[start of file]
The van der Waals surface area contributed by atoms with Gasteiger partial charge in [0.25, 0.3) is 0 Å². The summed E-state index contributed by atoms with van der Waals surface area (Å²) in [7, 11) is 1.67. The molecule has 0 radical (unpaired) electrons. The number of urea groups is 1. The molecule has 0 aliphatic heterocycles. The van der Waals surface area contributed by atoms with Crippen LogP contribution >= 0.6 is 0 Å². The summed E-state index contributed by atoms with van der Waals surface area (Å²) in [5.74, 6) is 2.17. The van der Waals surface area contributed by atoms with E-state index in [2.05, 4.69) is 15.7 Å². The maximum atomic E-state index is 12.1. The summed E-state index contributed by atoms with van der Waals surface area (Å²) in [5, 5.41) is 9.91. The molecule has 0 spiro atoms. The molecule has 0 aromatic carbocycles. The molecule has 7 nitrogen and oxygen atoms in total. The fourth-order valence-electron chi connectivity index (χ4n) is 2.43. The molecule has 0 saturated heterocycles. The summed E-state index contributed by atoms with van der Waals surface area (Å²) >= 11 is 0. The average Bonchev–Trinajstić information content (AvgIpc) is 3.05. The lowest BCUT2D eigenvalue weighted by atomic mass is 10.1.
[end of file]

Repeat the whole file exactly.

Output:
The van der Waals surface area contributed by atoms with Gasteiger partial charge in [0.25, 0.3) is 0 Å². The summed E-state index contributed by atoms with van der Waals surface area (Å²) in [7, 11) is 1.67. The molecule has 0 radical (unpaired) electrons. The number of urea groups is 1. The molecule has 0 aliphatic heterocycles. The van der Waals surface area contributed by atoms with Crippen LogP contribution >= 0.6 is 0 Å². The summed E-state index contributed by atoms with van der Waals surface area (Å²) in [5.74, 6) is 2.17. The van der Waals surface area contributed by atoms with E-state index in [2.05, 4.69) is 15.7 Å². The maximum atomic E-state index is 12.1. The summed E-state index contributed by atoms with van der Waals surface area (Å²) in [5, 5.41) is 9.91. The molecule has 0 spiro atoms. The molecule has 0 aromatic carbocycles. The molecule has 7 nitrogen and oxygen atoms in total. The fourth-order valence-electron chi connectivity index (χ4n) is 2.43. The molecule has 0 saturated heterocycles. The summed E-state index contributed by atoms with van der Waals surface area (Å²) >= 11 is 0. The average Bonchev–Trinajstić information content (AvgIpc) is 3.05. The lowest BCUT2D eigenvalue weighted by atomic mass is 10.1.